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Schools' First Day Can Be Fun For Kids
MISSISSIPPI STATE -- A landmark day for children and their parents, the first day of school can be traumatic or a long-awaited, exciting time.
Dr. Louise Davis, extension child and family development specialist at Mississippi State University, said parents can help make sure the start of school is a pleasant one.
Parents' positive attitude towards school is the biggest factor in a child having a good first day of class.
"It's all in how the parent talks about the experience and their attitude toward school," Davis said. "A child is what he hears, and whatever you expect of your child is what you get."
Dr. Jan Taylor, MSU professor of human development and family studies, said children often get overcome with emotions and don't know how to express themselves. An event such as leaving for school for the first time can be overwhelming.
"Parents can help children by listening and helping them put their feelings into words," Taylor said.
"Crying doesn't necessarily mean something bad is happening," she said. "There is a point when parents need to realize they've said and done what they ought to, and now it's time to go."
Davis said parents should visit the school with their child before the big first day. Look at the bus, the cafeteria, classroom and restrooms. Go over the child's daily schedule.
"Until age 13, children can't think abstractly, so in a concrete manner, show them what school will be like," Davis said. "You can't just describe something to a child because they don't have a picture in their minds."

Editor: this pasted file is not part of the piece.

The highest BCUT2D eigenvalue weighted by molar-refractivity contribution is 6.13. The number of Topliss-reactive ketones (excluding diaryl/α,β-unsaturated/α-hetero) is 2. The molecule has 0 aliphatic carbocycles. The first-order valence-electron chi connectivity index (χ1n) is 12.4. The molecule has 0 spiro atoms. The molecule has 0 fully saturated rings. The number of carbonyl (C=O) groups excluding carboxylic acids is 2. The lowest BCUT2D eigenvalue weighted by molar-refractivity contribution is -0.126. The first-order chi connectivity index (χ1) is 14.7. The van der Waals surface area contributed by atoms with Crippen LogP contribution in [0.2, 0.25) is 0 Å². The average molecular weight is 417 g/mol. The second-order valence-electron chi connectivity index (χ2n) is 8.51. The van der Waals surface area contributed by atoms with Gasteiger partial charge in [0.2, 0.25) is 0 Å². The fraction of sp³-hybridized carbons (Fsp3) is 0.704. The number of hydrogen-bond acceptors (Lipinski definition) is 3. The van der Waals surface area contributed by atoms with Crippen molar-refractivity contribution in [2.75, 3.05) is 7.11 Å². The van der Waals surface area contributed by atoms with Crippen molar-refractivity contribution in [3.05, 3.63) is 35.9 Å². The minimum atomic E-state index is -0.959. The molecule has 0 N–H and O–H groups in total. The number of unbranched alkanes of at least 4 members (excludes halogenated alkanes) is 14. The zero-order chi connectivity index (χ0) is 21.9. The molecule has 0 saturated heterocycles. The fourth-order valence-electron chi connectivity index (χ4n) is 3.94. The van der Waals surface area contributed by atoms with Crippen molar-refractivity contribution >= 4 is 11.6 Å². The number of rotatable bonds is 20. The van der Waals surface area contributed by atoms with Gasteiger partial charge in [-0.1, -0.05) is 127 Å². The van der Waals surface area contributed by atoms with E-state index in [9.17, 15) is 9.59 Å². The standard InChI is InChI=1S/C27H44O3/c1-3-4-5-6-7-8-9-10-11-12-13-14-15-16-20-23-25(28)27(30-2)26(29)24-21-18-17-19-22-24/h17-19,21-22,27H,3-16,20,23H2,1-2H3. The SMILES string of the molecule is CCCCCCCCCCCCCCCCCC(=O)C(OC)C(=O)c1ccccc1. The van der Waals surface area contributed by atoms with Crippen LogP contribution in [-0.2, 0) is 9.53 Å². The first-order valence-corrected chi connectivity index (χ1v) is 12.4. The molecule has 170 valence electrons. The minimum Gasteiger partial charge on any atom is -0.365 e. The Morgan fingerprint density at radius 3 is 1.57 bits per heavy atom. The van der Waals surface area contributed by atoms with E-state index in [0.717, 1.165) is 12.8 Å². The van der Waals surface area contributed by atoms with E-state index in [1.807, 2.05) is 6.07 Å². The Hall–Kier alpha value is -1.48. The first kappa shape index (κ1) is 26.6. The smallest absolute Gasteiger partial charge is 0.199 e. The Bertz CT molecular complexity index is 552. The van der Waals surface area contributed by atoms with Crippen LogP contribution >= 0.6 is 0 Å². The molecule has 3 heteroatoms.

Parents must talk to the child about what routines they will follow, what they will learn and what to expect.
"The more a child knows about specifics of what will happen, the easier the transition," Davis said.
Davis also suggested reading certain children's books aimed to calm fears of school. Particularly good books are "School," by Janet and Allan Ahlberg, "Berenstain Bears go to School," by Stan Berenstain and "Spot goes to School," by Eric Hill.
Davis cautioned that parents can scare children by giving too many details about school. If a parent is not careful, a child may perceive this as pressure rather than positive support and be overwhelmed.
"Above all, keep any negative stories about your own experiences to yourself and create a positive link between home and school," Davis explained.
Sometimes teachers make calls or visit the children at home before school starts. This gives the child a familiar face to look for when they arrive for class.
Taylor said parents often can predict if their child will be hesitant about starting school based on the child's reaction to other new situations. If a child resists change, parents usually have strategies to help their child cope. These parents are probably prepared for "first day of school jitters," Taylor said.
"If things don't go the way you want on the first day of school, you still have the second and third day," she said. "But if problems persist, you plan a conversation with the teacher. Together, parents and teachers can find ways to help children make happy transitions."